The harm principle, then, relies on a clear distinction between: a) the sphere of action that concerns only the actor himself, in which the actor should enjoy unimpeded freedom; and b) the sphere of action that affects others, in which the harm principle might constrain my actions. Whether it is possible to maintain such a precise distinction, and where exactly the demarcation lies, has often been disputed. Mill himself, however, provides a relatively expansive interpretation of the sphere of liberty. He writes that individuals ought to enjoy complete liberty of conscience, thought, and feeling on all subjects, and a nearly complete liberty of expression. Expression should be restricted only when the act of expression could cause harm, such as incitement to violence. All should have the liberty to form and pursue their own plan of life, to do as they like, subject to whatever consequences might follow. Finally, Mill contends that the individual should enjoy freedom of association for any purpose not involving harm to others.
Mill also holds a relatively expansive notion of the potential threats to individual liberty. Mill does not believe that popular sovereignty alone is a sufficient safeguard for human freedom. Rather, he sides with Benjamin Constant and Alexis de Tocqueville, and believes the tyranny of the majority to be a serious threat in an age of popular government.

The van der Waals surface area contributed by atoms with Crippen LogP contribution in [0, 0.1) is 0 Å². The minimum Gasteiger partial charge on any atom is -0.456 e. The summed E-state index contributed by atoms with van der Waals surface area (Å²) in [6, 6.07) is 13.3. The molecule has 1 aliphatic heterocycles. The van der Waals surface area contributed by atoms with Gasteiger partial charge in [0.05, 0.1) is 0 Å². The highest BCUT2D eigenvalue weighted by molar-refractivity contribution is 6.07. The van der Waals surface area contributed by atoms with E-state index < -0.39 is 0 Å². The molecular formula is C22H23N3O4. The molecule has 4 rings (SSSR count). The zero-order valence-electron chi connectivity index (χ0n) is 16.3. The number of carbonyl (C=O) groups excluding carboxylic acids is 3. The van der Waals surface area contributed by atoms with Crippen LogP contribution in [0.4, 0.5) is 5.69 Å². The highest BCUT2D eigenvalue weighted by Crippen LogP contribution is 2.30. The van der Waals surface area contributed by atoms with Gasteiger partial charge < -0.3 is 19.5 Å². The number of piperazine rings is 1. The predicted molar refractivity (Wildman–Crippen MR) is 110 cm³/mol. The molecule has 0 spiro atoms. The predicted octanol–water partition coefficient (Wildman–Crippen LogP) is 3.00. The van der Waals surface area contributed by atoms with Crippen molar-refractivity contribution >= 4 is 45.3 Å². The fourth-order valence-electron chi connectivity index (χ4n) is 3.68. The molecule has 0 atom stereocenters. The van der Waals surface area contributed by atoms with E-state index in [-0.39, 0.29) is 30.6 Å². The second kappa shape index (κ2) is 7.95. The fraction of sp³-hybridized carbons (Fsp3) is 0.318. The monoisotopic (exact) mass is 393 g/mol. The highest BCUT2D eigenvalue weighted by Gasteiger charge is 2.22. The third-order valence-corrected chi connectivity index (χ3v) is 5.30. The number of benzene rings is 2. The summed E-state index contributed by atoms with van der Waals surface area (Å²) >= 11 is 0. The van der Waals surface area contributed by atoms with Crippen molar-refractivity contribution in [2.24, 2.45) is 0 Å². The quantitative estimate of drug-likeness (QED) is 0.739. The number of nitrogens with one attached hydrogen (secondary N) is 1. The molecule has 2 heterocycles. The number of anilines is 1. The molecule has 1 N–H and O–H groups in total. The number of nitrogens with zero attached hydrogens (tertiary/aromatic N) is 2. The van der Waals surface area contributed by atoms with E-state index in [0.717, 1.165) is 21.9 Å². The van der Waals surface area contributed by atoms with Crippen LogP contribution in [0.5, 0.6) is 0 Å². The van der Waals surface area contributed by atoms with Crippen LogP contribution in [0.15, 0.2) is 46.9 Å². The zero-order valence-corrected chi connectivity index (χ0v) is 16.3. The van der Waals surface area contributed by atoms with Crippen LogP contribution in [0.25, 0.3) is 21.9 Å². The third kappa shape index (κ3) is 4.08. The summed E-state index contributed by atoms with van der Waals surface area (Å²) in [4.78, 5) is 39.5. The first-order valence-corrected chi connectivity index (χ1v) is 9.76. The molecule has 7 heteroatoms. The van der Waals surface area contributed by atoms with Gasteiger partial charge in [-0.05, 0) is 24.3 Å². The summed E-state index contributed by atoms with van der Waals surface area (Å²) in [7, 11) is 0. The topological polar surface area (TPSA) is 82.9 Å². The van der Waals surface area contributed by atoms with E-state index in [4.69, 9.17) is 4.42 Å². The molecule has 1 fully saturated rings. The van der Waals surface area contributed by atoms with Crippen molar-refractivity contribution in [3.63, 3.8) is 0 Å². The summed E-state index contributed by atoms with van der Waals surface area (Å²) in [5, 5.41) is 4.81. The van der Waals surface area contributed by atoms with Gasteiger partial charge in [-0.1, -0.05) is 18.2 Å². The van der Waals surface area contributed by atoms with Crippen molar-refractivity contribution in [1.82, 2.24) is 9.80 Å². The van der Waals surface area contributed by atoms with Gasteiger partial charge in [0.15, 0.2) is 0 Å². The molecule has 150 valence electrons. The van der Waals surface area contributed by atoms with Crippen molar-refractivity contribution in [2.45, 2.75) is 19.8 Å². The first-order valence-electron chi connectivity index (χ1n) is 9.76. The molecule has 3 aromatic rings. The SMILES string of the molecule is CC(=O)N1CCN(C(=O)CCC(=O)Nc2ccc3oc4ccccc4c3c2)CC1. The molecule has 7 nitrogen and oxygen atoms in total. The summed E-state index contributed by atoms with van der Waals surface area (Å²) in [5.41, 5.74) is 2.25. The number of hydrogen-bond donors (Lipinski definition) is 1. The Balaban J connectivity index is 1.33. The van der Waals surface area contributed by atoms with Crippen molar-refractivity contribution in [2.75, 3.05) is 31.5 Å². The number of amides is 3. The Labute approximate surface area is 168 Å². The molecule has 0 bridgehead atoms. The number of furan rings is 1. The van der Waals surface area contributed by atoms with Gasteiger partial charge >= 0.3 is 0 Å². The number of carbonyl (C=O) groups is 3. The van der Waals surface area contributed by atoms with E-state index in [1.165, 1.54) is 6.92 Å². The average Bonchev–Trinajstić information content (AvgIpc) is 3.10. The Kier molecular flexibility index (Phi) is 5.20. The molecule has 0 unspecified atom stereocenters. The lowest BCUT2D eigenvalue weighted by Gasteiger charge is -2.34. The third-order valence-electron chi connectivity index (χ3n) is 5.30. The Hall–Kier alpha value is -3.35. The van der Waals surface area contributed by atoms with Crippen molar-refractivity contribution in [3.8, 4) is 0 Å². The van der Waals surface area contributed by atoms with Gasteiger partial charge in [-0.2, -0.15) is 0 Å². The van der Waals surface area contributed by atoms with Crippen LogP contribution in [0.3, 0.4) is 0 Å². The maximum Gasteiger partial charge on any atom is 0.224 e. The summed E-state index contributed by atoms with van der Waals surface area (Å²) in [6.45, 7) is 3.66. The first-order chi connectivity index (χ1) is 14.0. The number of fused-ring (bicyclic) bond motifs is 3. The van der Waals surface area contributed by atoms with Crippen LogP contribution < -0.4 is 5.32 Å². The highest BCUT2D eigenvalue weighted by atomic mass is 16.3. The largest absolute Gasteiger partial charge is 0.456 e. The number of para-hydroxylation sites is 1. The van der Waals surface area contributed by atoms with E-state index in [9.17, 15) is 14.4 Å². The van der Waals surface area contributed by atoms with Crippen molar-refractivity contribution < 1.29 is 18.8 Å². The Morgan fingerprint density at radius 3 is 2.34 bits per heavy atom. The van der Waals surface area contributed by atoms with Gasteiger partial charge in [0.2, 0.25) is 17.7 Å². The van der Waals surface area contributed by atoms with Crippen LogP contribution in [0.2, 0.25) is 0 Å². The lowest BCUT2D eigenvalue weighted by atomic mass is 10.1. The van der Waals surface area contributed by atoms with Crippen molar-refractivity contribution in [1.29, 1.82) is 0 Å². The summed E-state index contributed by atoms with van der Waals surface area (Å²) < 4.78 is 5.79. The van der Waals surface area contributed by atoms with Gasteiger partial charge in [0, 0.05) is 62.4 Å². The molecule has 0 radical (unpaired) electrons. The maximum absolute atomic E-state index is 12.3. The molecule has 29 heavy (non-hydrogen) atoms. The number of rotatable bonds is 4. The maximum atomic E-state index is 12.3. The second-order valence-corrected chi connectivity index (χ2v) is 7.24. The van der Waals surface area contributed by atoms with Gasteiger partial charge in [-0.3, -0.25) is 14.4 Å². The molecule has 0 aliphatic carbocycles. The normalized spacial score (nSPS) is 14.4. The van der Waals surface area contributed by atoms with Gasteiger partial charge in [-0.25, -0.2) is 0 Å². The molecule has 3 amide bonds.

Further, Mill does not regard the instruments of government as the sole, or even the most serious, constraint on individual liberty. The harm principle also applies to the informal sanctions imposed by society upon dissenting or eccentric individuals. When society oversteps its bounds, “it practises a social tyranny more formidable than many kinds of political oppression, since, though not usually upheld by such extreme penalties, it leaves fewer means of escape, penetrating much more deeply into the details of life, and enslaving the soul itself.” Mill is worried that the weight of public opinion can stifle individuality, and regards these informal social controls as a form of coercion. The yoke of opinion, in Mill’s view, poses as much of a threat to human liberty as the yoke of the law.
Early in On Liberty, Mill underlines the utilitarian character of his liberalism, writing: “I forego any advantage which could be derived to my argument from the idea of abstract right, as a thing independent from utility.” Other authors often treat individual rights as constraints on action that are justified independently of their consequences. Kant’s view of rights is the kind of view from which Mill is distancing himself. According to Mill, however, it is the consequences for the “permanent interests of man as a progressive being” that justify liberal rights.